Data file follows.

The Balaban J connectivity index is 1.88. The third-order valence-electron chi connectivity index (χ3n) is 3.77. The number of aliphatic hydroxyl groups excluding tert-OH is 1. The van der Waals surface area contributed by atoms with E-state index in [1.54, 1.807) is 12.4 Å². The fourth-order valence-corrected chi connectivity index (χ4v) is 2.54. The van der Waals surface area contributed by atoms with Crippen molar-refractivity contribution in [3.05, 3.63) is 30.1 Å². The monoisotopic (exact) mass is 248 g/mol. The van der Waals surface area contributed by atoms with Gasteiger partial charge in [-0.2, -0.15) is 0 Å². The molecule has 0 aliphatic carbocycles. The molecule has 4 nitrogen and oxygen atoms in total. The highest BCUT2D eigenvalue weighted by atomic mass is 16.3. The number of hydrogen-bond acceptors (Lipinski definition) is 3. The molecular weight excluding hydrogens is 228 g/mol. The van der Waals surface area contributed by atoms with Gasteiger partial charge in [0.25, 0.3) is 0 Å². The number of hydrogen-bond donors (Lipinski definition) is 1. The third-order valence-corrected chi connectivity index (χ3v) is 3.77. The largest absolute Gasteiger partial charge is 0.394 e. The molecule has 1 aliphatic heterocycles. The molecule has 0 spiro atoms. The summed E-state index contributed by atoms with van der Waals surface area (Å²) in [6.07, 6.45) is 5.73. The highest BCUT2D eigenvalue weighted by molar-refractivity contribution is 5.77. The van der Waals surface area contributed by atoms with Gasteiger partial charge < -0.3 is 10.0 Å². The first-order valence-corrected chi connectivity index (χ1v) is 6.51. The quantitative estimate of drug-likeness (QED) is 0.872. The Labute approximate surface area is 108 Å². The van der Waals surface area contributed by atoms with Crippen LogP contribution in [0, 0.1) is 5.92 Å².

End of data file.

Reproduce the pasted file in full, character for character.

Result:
The Balaban J connectivity index is 1.88. The third-order valence-electron chi connectivity index (χ3n) is 3.77. The number of aliphatic hydroxyl groups excluding tert-OH is 1. The van der Waals surface area contributed by atoms with E-state index in [1.54, 1.807) is 12.4 Å². The fourth-order valence-corrected chi connectivity index (χ4v) is 2.54. The van der Waals surface area contributed by atoms with Crippen molar-refractivity contribution in [3.05, 3.63) is 30.1 Å². The monoisotopic (exact) mass is 248 g/mol. The van der Waals surface area contributed by atoms with Gasteiger partial charge in [-0.2, -0.15) is 0 Å². The molecule has 0 aliphatic carbocycles. The molecule has 4 nitrogen and oxygen atoms in total. The highest BCUT2D eigenvalue weighted by atomic mass is 16.3. The number of hydrogen-bond acceptors (Lipinski definition) is 3. The molecular weight excluding hydrogens is 228 g/mol. The van der Waals surface area contributed by atoms with Gasteiger partial charge in [0.25, 0.3) is 0 Å². The number of hydrogen-bond donors (Lipinski definition) is 1. The third-order valence-corrected chi connectivity index (χ3v) is 3.77. The largest absolute Gasteiger partial charge is 0.394 e. The molecule has 1 aliphatic heterocycles. The molecule has 0 spiro atoms. The summed E-state index contributed by atoms with van der Waals surface area (Å²) in [6.07, 6.45) is 5.73. The highest BCUT2D eigenvalue weighted by molar-refractivity contribution is 5.77. The van der Waals surface area contributed by atoms with Gasteiger partial charge < -0.3 is 10.0 Å². The first-order valence-corrected chi connectivity index (χ1v) is 6.51. The quantitative estimate of drug-likeness (QED) is 0.872. The Labute approximate surface area is 108 Å². The van der Waals surface area contributed by atoms with Crippen LogP contribution in [0, 0.1) is 5.92 Å².